Thus, Ogunbiyi lunged into executing her first playground structure in 2018 and eventually creating three functional playgrounds to date. These, according to her, “largely respond to my works on paper, which combine botanicals and hairstyles.”
The artist, whose works have featured in exhibitions held at the Pulitzer Foundation for the Arts, the Centre for Contemporary Art Lagos, the Museum of Contemporary African Diasporan Arts (Brooklyn, NYC), Perm Art Museum, the Dom Umenia (in Bratislava, Slovakia), a curatorial publication for the 10th Berlin Biennale, Berlin Art Projects, the Fries Museum in Berlin, and most recently at the Lagos Biennial, is known for using her art to explore the relationship between the environment, line, and representation. Evident in her works is the attempt to respond to and forge dialogues between global current events, anthropological histories and botanical cultures. “Systems that capture, mediate, and direct the movement of people and matter is a recurring subject of investigation in her practice,” corroborates her biographical statement.
Back to the Naples playground project, the recipient of numerous fellowships and awards – including a Smithsonian Artist in Research Fellowship and a Ford Foundation Fellowship – enthuses about the museum’s strategic location. “I believe the location of the museum is a meeting point of three communities in Naples. The idea was that the project could provide an inviting space for families, at the museum, following an intense lockdown. With the accompanying workshop that I designed, the hope is to reintegrate people from the museum community into life outside of their homes and perhaps position the museum as an inviting place for children and families. The bases of the bars in the sculpture make reference to culinary traditions in the Campania region, of which the museum is a part.”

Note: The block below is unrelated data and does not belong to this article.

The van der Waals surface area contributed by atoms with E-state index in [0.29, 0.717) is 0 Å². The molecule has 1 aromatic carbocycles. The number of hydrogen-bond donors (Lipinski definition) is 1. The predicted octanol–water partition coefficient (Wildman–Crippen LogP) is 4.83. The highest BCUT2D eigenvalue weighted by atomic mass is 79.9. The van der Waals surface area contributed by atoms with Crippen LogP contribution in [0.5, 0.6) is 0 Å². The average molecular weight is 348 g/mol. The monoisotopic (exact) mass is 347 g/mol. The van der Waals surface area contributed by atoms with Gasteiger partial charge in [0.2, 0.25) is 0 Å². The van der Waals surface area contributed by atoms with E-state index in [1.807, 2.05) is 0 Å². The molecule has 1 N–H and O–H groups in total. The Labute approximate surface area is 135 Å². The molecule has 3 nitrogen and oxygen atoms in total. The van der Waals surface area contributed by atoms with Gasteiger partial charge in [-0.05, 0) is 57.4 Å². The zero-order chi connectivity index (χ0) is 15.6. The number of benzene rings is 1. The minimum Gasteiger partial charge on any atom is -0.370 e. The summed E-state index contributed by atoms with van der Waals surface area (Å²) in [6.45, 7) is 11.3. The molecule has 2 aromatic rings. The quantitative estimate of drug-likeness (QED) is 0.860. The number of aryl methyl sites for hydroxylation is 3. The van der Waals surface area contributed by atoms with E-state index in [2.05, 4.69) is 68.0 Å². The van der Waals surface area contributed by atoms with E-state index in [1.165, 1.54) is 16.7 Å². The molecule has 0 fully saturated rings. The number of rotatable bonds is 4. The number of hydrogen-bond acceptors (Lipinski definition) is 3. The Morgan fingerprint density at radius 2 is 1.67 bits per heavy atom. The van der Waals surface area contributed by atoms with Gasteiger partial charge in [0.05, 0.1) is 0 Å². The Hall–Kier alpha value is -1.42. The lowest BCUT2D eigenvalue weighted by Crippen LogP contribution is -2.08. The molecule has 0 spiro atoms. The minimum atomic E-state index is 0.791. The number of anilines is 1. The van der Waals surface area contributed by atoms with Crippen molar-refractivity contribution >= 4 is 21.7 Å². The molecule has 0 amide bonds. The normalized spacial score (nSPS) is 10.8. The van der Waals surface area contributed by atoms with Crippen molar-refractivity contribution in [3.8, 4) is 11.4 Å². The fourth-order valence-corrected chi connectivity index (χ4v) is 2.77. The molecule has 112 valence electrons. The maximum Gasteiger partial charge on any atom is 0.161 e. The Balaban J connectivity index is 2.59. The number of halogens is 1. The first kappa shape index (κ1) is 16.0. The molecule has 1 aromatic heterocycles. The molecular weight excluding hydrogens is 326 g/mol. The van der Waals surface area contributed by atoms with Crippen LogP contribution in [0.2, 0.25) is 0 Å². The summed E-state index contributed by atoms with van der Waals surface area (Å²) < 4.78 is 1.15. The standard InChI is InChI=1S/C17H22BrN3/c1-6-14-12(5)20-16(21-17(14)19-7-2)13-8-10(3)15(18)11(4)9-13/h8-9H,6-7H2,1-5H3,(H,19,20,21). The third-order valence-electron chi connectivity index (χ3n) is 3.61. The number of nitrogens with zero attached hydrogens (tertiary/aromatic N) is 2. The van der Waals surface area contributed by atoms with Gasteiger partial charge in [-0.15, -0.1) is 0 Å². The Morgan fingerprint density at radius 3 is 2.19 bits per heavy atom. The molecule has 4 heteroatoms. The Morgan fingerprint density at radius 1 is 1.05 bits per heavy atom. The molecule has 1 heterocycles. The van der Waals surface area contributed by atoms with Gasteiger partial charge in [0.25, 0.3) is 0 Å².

The project, which will remain on view up to early November, hopes to serve as a building-block towards reconfiguring play as social justice, and a form of education that can develop more tolerant, cooperative and sensitised human beings. “I believe that this project may serve as an important milestone,” Ogunbiyi says.
On the challenges of working on a project intended for a local community in as a foreigner, she says: “I found that as a foreigner, embarking on this project with little knowledge of the local culture, it was easier for me to find value in what is available locally, especially because much of what I encountered was new to me. At the same time, I enjoyed integrating my memories of Lagos – histories of threaded hairstyles and plants, with these Italian references. In the end, I learned quite a bit and hope that I was able to begin a dialogue between these two cities.”
Asides the remote execution of the project, the lockdown period, which spanned the whole of April, found Ogunbiyi spending quality time with her family and neighbours. “I feel accomplished having gotten my kids to do the better part of their school work!” she recalls. “I also started what is now a lush indoor/outdoor garden at home and it brings me, my family, and my neighbours so much joy. This has been wonderful for my botanical research as well. I’ve also continued to work as Head of Curatorial at ART X Lagos while working in the studio to create drawings, paintings and sculpture.”
As the figures of the coronavirus pandemic cases have experienced a spike, the artist would rather look forward in hope and determination than draw any conclusion on its possible impact.